OBJECTIVE: To compare the prevalence of polycystic ovary syndrome (PCOS) phenotypes and obesity among patients detected in referral versus unselected populations.
DESIGN: Systematic review and meta-analysis.
SETTING: Not applicable.
PATIENT(S): Thirteen thousand seven hundred ninety-six reproductive-age patients with PCOS, as defined by the extended 2003 Rotterdam criteria.
INTERVENTION(S): Review of PUBMED, EMBASE, and Cochrane Library, 2003-2016. Only observational studies were included. Data were extracted using a web-based, piloted form and combined for meta-analysis.
MAIN OUTCOME MEASURE(S): PCOS phenotypes were classified as follows: phenotype A, clinical and/or biochemical hyperandrogenism (HA) + oligo-/anovulation (OA) + polycystic ovarian morphology (PCOM); phenotype B, HA+OA; phenotype C, HA+PCOM; and phenotype D, OA+PCOM.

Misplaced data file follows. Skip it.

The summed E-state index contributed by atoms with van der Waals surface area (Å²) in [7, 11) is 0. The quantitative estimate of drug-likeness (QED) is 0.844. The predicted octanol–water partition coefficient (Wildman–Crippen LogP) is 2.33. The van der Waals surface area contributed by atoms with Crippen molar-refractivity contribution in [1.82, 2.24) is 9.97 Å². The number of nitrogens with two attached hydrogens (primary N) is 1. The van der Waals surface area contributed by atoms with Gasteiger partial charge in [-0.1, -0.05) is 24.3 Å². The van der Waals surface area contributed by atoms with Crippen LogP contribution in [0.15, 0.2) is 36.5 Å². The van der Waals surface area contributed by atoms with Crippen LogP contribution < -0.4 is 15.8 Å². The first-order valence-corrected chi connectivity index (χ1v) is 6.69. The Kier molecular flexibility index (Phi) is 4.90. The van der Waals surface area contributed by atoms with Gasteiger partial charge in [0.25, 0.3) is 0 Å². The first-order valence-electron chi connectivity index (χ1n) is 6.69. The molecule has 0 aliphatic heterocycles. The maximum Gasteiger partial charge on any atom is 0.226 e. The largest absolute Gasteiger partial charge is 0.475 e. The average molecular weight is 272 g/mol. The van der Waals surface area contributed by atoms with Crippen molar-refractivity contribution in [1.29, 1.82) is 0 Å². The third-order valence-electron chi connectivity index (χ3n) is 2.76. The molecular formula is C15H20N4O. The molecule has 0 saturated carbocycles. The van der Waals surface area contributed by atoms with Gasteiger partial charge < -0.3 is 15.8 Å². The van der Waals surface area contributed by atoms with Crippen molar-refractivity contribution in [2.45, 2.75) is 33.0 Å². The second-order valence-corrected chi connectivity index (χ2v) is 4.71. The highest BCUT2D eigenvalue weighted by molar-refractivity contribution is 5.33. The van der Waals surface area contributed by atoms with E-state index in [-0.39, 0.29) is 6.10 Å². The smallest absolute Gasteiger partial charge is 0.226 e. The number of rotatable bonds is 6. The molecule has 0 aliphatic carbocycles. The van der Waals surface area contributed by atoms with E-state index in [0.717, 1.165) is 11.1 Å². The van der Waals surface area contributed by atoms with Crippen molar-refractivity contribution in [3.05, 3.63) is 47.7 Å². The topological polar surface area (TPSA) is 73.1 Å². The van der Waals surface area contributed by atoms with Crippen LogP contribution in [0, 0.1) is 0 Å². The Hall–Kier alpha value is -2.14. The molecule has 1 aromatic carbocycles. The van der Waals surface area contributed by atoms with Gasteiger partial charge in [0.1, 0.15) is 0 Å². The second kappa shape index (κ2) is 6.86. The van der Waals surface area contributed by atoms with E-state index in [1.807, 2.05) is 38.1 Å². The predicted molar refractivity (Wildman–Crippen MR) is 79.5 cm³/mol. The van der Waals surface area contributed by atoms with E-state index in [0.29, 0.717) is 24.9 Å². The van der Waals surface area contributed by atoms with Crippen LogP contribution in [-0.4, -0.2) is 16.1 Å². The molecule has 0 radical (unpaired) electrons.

RESULT(S): Forty-one eligible studies, reporting on 43 populations, were identified. Pooled estimates of detected PCOS phenotype prevalence were consequently documented in referral versus unselected populations, as  phenotype A, 50% (95% confidence interval [CI], 46%-54%) versus 19% (95% CI, 13%-27%);  phenotype B, 13% (95% CI, 11%-17%) versus 25% (95% CI, 15%-37%);  phenotype C, 14% (95% CI, 12%-16%) versus 34% (95% CI, 25-46%); and  phenotype D, 17% (95% CI, 13%-22%) versus 19% (95% CI, 14%-25%). Differences between referral and unselected populations were statistically significant for phenotypes A, B, and C. Referral PCOS subjects had a greater mean body mass index (BMI) than local controls, a difference that was not apparent in unselected PCOS.
CONCLUSION(S): The prevalence of more complete phenotypes in PCOS and mean BMI were higher in subjects identified in referral versus unselected populations, suggesting the presence of significant referral bias.
- Polycystic ovary syndrome
- referral bias
ASJC Scopus subject areas
- Reproductive Medicine
- Obstetrics and Gynecology